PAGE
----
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The practice of ‘web surfing’ became popular with the development of the World Wide Web. Users can move between documents—including those hosted on separate websites—and between different sections of a single document by using hypertext links. Web surfing science is a pastime that millions of Internet users worldwide engage in. Many users depend on it and spend countless hours playing games or doing other things. Some people do it to kill time.
It is pretty difficult to ‘surf the net’ without using a variety of clients and having much more patience than most people have, even though the terms ‘net’ and ‘web’ are not interchangeable. As a result, most people who claim to be doing so are actually ‘surfing the web.’
Computer scientist Mark McCahill first used the term ”surfing the Internet in February 1992. In a later article titled ‘Surfing the INTERNET: An Introduction,’ author Jean Amour Polly contributed to the phrase’s increased familiarity.
The expression ”surfing the Internet may have its roots in a comic book that CERFnet, a pioneering ISP, released in October 1991. A superhero named Captain Internet and her sidekick fly on a magical surfboard in the amusing tale The Adventures of Captain Internet and CERF Boy. Together, they thwart Count Crackula’s attempt to ”crack the network” and destroy the Internet.
What exactly is World Wide Web Surfing?
The World Wide Web enables browsing, but the Internet is where it all started. To find information, we use the Internet to access and search the Web, a sea of knowledge.
It is a system of information that utilizes URLs to identify documents and resources (Uniform Resource Locators). We enter a URL into the browser’s address bar to access a website.
The Web now requires two things to operate. First, we need a web browser. We use this application to access the information stored on web servers.
Web browsers include applications like Chrome, Firefox, Edge, Opera, Safari, and others. Retrieving content from web servers is the primary goal of this software.
This includes the following
- You type in the URL, which begins with HTTP or HTTP (HyperText Transfer Protocol secure).
- When we press the Enter key, the web browser starts creating a web page.
- The internet page is then shown in browser-compatible formats, such as videos, photographs, text, etc.
- A website may also have links that lead to other websites, such as URLs.
The distinction between web browsing and web surfing
The primary difference between the two terms is that ‘web browsing’ refers to looking at or searching for specific information on a particular website, whereas ‘web surfing’ refers to viewing information on various topics on several websites at random.
Knowledge on any topic is now only a click away, dramatically increasing people’s Internet use. Most of the time, people enjoy wasting time in front of a computer browsing various websites on the Internet. Furthermore, simply clicking around the pages of multiple websites is commonly referred to as ”web surfing” or ”online browsing.”
Surfing and browsing are terms used interchangeably to describe the actions of ”searching” on or through the Internet. The technical distinction between the two names now depends on the task at hand; for example, one may browse or surf the Web. Exploring, as opposed to surfing, refers to someone using a specific browser to peruse websites in search of a particular item.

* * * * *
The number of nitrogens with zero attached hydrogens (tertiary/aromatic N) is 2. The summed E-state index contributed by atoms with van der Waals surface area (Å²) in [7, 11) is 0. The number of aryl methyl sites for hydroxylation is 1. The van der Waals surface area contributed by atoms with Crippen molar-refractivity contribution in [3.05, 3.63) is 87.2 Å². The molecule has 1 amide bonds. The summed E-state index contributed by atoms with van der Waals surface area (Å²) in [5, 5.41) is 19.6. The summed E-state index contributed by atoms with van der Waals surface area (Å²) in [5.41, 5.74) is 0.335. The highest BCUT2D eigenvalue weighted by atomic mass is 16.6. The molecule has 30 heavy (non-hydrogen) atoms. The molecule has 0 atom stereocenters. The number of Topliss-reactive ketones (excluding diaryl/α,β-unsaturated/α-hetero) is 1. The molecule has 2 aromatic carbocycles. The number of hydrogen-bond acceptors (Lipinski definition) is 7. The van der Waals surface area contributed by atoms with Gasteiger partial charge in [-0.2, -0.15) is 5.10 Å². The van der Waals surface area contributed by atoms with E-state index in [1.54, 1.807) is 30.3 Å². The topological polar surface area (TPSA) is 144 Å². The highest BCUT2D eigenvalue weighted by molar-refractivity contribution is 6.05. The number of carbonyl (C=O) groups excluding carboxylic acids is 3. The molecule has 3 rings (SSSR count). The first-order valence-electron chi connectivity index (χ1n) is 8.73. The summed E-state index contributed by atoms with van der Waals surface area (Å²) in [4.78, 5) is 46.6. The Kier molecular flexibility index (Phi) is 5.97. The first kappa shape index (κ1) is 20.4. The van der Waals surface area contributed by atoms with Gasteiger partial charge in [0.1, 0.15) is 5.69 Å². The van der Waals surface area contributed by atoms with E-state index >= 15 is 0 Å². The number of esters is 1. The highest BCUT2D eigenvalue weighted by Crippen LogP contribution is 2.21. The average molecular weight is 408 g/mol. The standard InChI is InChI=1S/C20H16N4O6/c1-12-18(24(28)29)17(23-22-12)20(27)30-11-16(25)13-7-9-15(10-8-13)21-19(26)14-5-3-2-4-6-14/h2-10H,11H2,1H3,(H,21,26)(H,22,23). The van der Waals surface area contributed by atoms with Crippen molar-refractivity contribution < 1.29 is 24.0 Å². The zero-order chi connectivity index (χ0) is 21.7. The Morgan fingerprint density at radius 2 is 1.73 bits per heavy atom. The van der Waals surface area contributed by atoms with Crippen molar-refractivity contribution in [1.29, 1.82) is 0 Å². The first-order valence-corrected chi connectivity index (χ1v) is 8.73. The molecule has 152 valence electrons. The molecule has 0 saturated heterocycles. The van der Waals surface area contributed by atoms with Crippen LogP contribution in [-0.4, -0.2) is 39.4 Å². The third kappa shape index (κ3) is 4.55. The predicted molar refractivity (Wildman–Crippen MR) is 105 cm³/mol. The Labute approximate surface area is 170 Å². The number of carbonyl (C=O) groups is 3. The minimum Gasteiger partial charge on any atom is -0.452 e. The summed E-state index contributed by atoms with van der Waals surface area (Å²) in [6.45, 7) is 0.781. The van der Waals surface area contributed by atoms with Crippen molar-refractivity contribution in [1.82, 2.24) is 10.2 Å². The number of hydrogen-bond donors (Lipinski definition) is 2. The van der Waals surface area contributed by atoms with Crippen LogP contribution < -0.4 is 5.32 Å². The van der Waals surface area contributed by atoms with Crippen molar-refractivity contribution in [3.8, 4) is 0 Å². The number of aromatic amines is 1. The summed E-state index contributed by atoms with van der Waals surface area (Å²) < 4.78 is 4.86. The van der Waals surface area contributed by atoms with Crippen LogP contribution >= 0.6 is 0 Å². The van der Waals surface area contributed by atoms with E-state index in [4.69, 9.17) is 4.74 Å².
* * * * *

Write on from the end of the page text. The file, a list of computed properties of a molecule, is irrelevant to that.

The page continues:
However, there is no distinction between the terms’ web browsing” and ”web surfing in general. Based on the justification mentioned above, one can agree that they both signify the same thing. Because there is now a wide range of information available on a variety of websites from all over the world thanks to different search browsers like Chrome, Internet Explorer, and so on, as well as other search engines like Yahoo, Google, Bing, and so on.
It thus makes no difference because both terms are commonly used to refer to the process of navigating from one website to another, downloading files, or watching online videos. Hence, ”web surfing” or ”web browsing” is simply moving from one site to the next and watching, reading, listening to music, or watching or watching videos or movies.
How to surf the Web
- Once connected to the Internet, you can navigate the Web using hyperlinks.
- A hyperlink is any text that is a different color or underlined on a web page.
- ‘Internet terms,’ for example, is a hyperlink that, when clicked with a mouse or tapped on a touch screen, opens a page with Internet-related terms.
- Hovering over the text on a desktop or laptop computer will also reveal a hyperlink. It’sIt’s a hyperlink if the cursor changes to a hand.
- If you click a hyperlink, you can return to the original page by clicking another hyperlink on the new page or using the back feature.
- You are surfing the Web as you keep opening new links.
- Surfing on the World Wide Web refers to moving from one Web page to another in an undirected fashion. When surfing, the user typically visits pages based on what piques their interest at the time.
- Browsing is the clearly intentional search for specific information on the Internet. Surfing is the act of searching for information on the Internet with no specific goal in mind.
- When you’re surfing, you click on links that catch your eye because they look interesting.
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Q1. Who created the World wide web?
Ans – Tim Berners-Lee developed the World Wide Web in 1989. While working at CERN, he wrote the code for WWW on a NeXT computer to share documents among researchers all over the world via hyperlinks.
Q2. Who sent the first email?
Ans – The first network email was sent by computer engineer Ray Tomlinson in 1971.
Q3. When was the first website launched?
Ans – On August 6, 1991, CERN launched the world’s first website.